On Mon, Sep 01, 2003 at 11:31:51PM +0000, Andreas Schwarz wrote:
> > The way to do it safely is for the program to bind to the port
> > early and then set its effective user id to something else before
> > doing anything else.
> 
> Thanks, "Process.euid = 1000" works. What is the difference between uid
> and euid?

The euid is the one that matters for permission checks.  The real uid
is primarily informative, but it's also a constraint on the legal values
of the euid.

When you start up a new process on UNIX, that process inherits both uids
from its parent.  The effective uid is normally the same as the real uid;
however, if a process exec()s a program which is owned by a different uid
and has the setuid bit set, then the effective uid is set to match the owner
of the executable file instead.

You can actually change both values.  If either uid is root, then
you can set either uid to anything you want.   If neither uid is
root, then the only legal values for either uid are the current
values of those uids.  

However, on modern POSIX-compliant systems, there's also a third uid,
which is not directly accessible to the process, but is available as
a legal value of the other uids.  This is called the "saved" uid.
It allows a program to start up as root, set both the real and
effective uids to a non-root value, and then later set either one
back to root, because the OS remembers that the process used to
have a root uid.

So for example, if I'm logged in as 'mreed' and I execute a program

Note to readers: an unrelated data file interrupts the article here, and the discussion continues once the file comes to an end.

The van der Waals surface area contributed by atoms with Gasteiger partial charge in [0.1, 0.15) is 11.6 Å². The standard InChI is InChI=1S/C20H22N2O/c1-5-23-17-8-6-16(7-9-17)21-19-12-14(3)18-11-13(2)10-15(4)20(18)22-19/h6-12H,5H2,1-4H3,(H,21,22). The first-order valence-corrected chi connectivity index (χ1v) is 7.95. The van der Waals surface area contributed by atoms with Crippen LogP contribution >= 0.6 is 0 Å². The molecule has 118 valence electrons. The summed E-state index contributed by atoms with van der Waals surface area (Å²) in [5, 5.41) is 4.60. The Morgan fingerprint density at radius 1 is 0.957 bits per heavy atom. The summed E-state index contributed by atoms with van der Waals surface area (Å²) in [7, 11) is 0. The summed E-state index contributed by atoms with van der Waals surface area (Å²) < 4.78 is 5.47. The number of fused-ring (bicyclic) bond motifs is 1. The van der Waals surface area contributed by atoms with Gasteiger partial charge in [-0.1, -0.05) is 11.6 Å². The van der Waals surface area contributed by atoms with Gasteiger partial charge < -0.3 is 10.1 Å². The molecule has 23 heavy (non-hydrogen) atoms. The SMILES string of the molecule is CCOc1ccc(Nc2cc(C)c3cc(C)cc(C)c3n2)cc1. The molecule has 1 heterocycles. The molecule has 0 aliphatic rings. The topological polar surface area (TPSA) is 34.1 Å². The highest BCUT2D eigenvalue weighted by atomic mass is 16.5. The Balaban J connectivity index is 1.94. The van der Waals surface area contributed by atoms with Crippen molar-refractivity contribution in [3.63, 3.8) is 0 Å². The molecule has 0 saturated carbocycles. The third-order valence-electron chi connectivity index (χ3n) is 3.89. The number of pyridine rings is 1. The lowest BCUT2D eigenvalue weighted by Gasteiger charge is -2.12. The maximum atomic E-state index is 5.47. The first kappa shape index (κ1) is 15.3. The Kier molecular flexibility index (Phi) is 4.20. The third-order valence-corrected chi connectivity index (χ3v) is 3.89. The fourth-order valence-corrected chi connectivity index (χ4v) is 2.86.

owned by 'aschwarz' that's setuid, then the new process will have
a real uid of 'mreed' and an effective uid of 'aschwarz'.  All
file access checks, etc., made by that program will check against
the permissions applicable to 'aschwarz', not 'mreed'.  The
program can then set its real uid to 'aschwarz' or its effective
uid to 'mreed', or both simultaneously (via a system call called
setreuid(2) that lets you set both values at once).  Once the two
values match, however, the program can no longer change either one.

> I'm also interested in examples of some "real world" ruby servers,
> because I would like to know how to limit the number of threads per
> client, the number of total threads and things like that.

I don't have any TCP servers written in Ruby, I'm afraid.  But 
it seems like you can have a single process do the accept(),
then check the configuration parameters and only start up a new
Thread if within the limits.  Serializing the accept()s within
a single thread might be a performance bottleneck if you have a
large number of nearly simultaneous requests, but if you're worried
about DoS attacks, that's a good thing.